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Are We All Equally Equal?

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The Human Rights Tribunal of Ontario has awarded three Muslim workers nearly $100,000 because a certain restaurant “made the workplace intolerable for each of the applicants.” The tribunal found that the trio was mocked for conversing in Bengali, treated in a dehumanizing manner, and threatened to be replaced by “white” staff (The Toronto Star, December 18, 2013).
Here is a case in which a Human Rights group is defending the notion that all human beings should be treated precisely as human beings. In so acting, it honors the principle that all human beings are equal insofar as they are human beings. This is surely a laudable principle and one hopes that the day will come when it will be extended to those human beings who reside within the womb.
The judgment of the Tribunal, by implication, recognizes that we are all equally human as human beings, although that equality does not extend to the language we speak or the color of our skin. We are, therefore, equal in our humanity and equal under the law, but not necessarily equal in circumstance, which covers a multitude of factors ranging from personal talents and the language we use, to private wealth.
Nonetheless, this judgment and many others of a similar nature, indicates that we human beings continue to fall short of equality in humanity as an ideal. This means that society still hungers for the fulfillment of this ideal. And since this is the case, the temptation persists to overextend the notion of equality to areas where it does not apply.
CNN’s Piers Morgan, for example, put the following question to his television guest, Pastor Rick Warren: “As a Christian man, how can you espouse genuine equality if you don’t allow gay people the same rights to get married as straight people?” (as reported in The Blaze, December 9, 2013). Pastor Warren did not answer the question directly, but remarked: “While I may disagree with you on sexuality, it does not give me the right to demean you, to demoralize you, to defame you, to turn you into a demon.”
His point is well taken, since it has become painfully evident that many people are now ridiculed merely for supporting traditional marriage (and by those who profess to be both liberal and tolerant). Nonetheless, the pastor’s remark, which seemed to be one that he had prepared, was not a response to Morgan’s question and may have created the impression in the minds of televiewers that the interviewer had articulated a valid argument.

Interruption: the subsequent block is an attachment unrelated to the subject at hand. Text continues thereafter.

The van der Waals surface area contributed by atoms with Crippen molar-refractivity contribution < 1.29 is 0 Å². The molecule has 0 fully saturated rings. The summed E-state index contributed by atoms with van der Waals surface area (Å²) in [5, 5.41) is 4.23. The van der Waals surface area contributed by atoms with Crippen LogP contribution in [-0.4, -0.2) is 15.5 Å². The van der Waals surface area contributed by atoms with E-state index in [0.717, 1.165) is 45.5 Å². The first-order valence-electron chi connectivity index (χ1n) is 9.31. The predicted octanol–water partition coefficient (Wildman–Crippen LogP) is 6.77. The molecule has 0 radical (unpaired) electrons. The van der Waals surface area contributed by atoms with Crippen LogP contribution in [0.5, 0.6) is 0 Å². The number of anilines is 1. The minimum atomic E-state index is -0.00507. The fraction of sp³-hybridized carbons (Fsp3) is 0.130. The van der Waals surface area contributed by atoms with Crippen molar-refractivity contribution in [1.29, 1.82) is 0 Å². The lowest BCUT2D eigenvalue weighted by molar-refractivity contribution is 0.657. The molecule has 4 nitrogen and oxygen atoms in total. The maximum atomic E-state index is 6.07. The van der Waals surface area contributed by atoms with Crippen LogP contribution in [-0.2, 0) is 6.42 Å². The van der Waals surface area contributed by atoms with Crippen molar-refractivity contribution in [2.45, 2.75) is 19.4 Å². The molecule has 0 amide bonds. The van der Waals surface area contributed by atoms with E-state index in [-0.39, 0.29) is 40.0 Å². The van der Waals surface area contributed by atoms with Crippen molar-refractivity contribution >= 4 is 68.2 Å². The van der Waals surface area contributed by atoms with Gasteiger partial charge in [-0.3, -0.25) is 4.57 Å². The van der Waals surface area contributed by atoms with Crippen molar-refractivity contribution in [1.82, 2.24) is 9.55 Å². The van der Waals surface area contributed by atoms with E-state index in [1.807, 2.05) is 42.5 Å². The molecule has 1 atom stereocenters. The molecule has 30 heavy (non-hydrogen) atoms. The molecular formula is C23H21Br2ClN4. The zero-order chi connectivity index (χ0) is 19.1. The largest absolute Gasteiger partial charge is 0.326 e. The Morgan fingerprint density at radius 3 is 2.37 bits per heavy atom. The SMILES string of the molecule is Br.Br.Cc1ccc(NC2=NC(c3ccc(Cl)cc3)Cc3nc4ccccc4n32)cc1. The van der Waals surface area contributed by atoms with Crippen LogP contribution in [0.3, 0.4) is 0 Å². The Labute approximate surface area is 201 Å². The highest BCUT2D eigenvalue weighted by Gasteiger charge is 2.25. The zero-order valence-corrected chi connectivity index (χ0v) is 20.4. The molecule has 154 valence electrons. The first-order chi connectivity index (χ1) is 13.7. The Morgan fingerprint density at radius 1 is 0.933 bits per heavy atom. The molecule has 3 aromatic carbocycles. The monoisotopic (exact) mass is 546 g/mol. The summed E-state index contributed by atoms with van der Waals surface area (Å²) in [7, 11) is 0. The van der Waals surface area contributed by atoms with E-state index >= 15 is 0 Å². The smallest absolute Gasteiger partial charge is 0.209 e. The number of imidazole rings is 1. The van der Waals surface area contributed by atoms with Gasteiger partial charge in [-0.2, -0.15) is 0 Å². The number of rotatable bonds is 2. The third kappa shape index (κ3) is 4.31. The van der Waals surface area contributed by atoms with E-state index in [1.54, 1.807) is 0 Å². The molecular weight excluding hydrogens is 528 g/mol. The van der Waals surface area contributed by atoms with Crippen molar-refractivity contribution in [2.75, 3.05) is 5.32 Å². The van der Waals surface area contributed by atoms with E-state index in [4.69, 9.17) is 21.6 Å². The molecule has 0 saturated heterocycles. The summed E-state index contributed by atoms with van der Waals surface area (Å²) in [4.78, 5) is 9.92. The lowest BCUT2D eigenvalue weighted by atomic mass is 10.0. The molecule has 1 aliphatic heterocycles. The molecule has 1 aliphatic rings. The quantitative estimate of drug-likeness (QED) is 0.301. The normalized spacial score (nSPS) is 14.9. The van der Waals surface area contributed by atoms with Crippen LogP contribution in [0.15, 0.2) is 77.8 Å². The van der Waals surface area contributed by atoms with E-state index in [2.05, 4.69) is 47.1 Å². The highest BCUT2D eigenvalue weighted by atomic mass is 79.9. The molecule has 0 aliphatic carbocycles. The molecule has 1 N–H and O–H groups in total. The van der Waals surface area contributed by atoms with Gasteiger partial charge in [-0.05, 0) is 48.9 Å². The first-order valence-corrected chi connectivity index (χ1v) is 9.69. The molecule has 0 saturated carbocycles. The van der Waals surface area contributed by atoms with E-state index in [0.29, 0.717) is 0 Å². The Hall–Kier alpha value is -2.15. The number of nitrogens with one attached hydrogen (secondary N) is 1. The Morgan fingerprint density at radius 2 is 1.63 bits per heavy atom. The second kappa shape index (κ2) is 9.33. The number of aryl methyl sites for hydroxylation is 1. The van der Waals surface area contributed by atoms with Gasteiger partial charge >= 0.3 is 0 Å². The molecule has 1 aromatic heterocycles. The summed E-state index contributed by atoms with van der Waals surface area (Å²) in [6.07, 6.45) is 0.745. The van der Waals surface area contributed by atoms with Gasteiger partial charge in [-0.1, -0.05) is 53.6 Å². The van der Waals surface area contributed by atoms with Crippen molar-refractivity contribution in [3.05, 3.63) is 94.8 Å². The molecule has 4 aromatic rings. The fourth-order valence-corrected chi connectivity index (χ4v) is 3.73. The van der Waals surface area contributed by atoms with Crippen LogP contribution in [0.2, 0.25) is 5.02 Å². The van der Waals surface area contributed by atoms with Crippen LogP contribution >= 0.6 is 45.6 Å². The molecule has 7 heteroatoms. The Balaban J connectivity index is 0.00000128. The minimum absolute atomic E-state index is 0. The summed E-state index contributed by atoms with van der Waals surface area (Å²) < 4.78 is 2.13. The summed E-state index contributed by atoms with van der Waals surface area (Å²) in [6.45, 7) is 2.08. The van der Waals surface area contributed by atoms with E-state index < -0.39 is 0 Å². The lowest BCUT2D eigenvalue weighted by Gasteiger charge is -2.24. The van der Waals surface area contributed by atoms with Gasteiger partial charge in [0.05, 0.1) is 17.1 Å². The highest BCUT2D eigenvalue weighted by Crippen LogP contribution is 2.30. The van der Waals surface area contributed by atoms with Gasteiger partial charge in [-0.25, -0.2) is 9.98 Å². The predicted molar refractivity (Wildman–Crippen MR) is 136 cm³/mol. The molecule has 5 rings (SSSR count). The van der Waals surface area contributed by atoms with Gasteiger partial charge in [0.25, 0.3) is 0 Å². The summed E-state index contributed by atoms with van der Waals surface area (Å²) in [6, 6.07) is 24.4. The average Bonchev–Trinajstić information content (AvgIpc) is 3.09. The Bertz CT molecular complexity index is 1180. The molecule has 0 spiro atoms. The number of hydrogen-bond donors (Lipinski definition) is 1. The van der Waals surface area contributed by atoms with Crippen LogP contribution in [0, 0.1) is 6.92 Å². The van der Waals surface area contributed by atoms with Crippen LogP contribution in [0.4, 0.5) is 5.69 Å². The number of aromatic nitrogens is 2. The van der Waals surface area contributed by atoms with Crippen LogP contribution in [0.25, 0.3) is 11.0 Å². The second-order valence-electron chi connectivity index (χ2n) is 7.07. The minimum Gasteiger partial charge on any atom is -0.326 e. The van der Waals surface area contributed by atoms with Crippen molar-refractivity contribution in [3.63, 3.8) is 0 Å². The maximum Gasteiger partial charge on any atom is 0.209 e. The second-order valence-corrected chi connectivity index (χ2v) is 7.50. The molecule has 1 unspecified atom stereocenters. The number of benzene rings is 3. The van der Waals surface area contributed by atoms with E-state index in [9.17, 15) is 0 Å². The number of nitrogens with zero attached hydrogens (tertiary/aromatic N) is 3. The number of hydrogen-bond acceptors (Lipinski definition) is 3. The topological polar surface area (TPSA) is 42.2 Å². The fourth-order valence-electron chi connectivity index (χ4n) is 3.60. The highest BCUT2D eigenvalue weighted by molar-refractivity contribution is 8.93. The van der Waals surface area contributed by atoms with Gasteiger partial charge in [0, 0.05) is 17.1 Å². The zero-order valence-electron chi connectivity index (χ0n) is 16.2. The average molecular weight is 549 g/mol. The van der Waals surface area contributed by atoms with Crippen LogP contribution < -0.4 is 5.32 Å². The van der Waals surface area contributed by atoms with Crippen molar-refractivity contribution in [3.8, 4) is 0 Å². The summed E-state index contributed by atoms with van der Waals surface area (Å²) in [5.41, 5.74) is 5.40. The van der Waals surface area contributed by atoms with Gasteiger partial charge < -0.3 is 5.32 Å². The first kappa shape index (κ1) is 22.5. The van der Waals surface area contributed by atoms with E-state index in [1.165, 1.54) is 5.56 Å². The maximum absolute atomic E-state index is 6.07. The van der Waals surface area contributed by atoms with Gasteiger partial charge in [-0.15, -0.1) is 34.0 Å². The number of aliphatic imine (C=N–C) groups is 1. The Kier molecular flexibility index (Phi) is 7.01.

All human beings are equal in their humanity. This principle is incontestable. No one has the right to murder another, to assume human superiority over another, to enslave another, and so on. Yet, this principle does not apply to equality of circumstance. The truth of the matter is that the traditional right to marry is conditioned in several ways, depending on one’s circumstances. When a person marries, he forfeits his right to marry another, at least as long as he remains married. In comparison to a single person, he is no longer equally positioned to marry. There are other circumstances that affect equality, including age, mental health, blood relationship, and ability to consent.
The nature of marriage involves both equality-in-humanity and compatibility in circumstance. Pope Emeritus Benedict XVI acknowledged this principle when he remarked that men and women are “equal in dignity, complementary in mission.” This is also to say that they are “equal in dignity, unequal in mission.”
Marriage, therefore, involves both equality and that particular inequality of complementarity that allows marriage to become a genuine “two-in-one flesh” reality.
Same-sex marriage cannot be justified on the basis of equality because it fails to recognize the crucial difference between equality in humanity and inequality in circumstance. Equality is not an absolute principle. It is precisely due to the complementary differences between man and woman that the possibility of procreation exists. The indisputable fact that same-sex partners cannot procreate makes them radically unequal to husband and wife partners. If equality has any weight as an argument, it is one that opposes same-sex relationships.
Certain forms of Communism have proposed the impossible ideal of equal wealth for everyone. This aim has never been realized because it cannot be realized. Individuals are different. Inevitably, some will spend, others will save. Some will invest, others will serve their neighbor. Overextending equality can easily violate human rights. Society must find a way in which each person is honored as equal in humanity, and at the same time, honored for his particular circumstances that complement those of others.

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(Donald DeMarco is a senior fellow of Human Life International. He is professor emeritus at St. Jerome’s University in Waterloo, Ontario, and an adjunct professor at Holy Apostles College and Seminary in Cromwell, Conn., and a regular columnist for St. Austin Review. Some of his recent writings may be found at Human Life International’s Truth & Charity Forum.)

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